Real cowboys ride in the rain, read the ripples in the river for hidden rocks, and never stand-up in a kayak. Those are just some of the things my daughter and I learned on summer adventures together. She graduated from college in May and while I know our adventures together will take a new form, we’re grateful that we can look back on trips that turned us into pals facing a challenge together.
That’s what happens on a family-oriented adventure trip. When you share an exciting experience with your children and teens, they come to see you not just as a parent, but also as a comrade and fellow-adventurer.
Family-friendly outfitters make these trips easy for parents and kids by removing the risks, but leaving in the fun. These companies also help by providing equipment; hiring special guides for the youngsters; assisting with the work of pitching tents, and cooking; as well as by setting a pace that makes the trip a bit challenging without turning it into boot camp.
Here are some great family vacations:
** Ride Horses at a Dude Ranch
Whether you never-ever put a foot in a stirrup, or can lope like Annie Oakley, dude ranches are great family vacations. Lessons give novices confidence and experts the finesse to maneuver through mountains, meadows and woods. The saddle-sore and non-riders can soak in hot tubs, read novels on porches with mountain views, play tennis, fly-fish, and hike.
Situated on 600-acres in the Shawangunk Mountains in upstate New York, Pinegrove Dude Ranch, Kerhonkson, NY, offers a family oriented, all-inclusive package of lodging, food, and activities that entitles each guest to one guided ride daily. Additional horseback outings are available on a sign-up basis.
Pinegrove, with its basic accommodations and food, is a down-home, comfortable but not fancy property. It’s a great place for grade-schoolers new to horseback riding to gain some experience as well as enjoy other activities. The L’il Mavericks Day Camp keeps ages 4-8 busy with pony rides, wagon rides, petting farm visits, and arts and crafts. Kids 5-7 year-olds also have instructional riding sessions in a corral. Ages 8 and older go out on trail rides. Little ones, age 3 and younger, are cared for at the Belle Star nursery.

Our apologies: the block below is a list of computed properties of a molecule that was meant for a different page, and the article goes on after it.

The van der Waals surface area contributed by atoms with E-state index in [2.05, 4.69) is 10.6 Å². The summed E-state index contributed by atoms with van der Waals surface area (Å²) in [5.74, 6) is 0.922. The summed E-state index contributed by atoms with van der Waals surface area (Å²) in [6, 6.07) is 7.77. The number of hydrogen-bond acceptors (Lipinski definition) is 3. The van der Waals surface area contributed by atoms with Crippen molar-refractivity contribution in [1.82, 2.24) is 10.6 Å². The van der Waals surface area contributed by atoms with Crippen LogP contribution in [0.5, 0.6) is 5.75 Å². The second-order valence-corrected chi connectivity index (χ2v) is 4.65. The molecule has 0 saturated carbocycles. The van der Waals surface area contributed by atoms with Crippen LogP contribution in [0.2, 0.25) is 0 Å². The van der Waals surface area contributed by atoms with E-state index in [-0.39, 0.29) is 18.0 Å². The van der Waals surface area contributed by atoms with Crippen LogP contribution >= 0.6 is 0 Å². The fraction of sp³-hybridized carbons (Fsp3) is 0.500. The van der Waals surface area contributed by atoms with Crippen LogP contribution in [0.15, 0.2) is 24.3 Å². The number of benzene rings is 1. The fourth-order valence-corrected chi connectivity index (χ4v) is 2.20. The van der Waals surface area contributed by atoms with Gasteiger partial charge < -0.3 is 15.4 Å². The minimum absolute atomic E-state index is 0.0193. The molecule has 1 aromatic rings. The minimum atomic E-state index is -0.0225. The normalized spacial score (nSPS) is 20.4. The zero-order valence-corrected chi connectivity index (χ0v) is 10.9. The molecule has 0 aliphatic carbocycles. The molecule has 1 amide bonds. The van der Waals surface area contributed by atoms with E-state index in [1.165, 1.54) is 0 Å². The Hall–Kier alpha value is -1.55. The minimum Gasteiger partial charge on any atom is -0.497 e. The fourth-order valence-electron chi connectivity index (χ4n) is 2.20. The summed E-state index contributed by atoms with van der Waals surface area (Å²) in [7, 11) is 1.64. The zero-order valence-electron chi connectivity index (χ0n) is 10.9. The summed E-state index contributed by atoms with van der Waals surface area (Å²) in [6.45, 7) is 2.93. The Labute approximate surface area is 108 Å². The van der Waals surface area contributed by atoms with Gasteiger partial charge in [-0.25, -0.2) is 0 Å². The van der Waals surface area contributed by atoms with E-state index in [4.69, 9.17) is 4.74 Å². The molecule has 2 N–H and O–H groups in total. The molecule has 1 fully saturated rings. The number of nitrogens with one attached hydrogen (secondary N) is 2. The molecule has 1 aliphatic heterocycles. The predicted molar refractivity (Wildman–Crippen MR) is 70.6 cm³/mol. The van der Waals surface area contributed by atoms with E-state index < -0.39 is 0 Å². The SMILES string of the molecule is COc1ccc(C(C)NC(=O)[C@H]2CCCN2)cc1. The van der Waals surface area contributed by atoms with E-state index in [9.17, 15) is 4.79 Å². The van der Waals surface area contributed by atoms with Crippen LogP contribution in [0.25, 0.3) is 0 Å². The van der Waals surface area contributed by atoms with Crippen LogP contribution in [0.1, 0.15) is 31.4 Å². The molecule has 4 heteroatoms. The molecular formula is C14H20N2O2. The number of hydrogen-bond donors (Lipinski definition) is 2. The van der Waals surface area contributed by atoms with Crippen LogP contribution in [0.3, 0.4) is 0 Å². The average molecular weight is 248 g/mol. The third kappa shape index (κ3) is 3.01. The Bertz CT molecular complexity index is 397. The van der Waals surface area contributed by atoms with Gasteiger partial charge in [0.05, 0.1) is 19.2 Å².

Even though the ranch spreads out on 600 acres, the main buildings, playgrounds, handball, and basketball courts, archery range, and pools (indoor and out) are within easy proximity to each other. Older kids like the freedom of going from one activity to another. At night families play bingo, square dance, perform Karaoke, and watch an evening magic or country music show.
From: $165 per adult, children ages 4 through 16 sharing with adults, 50% discount; kids under 4-years free. 800-346-4626, www.pinegroveranch.com
** Multisport Trips and Western Scenery
Sharing awesome scenery makes instant buddies of parents and kids and a multisport trip features a variety of land and sea views. For kids (and parents) who like to bike but aren’t sure they want to commit to four days of pedaling, a trip that bundles biking with kayaking, hiking and horseback riding is varied enough to remain interesting.
A long-time leader in bicycling and hiking trips, Backroads’ San Juan Islands Family Multisport combines biking, walking and kayaking, and comes in two varieties: camping and inn trips. On cycling days a van circles the route providing assistance for flats or simply a ride for those too pooped to pedal.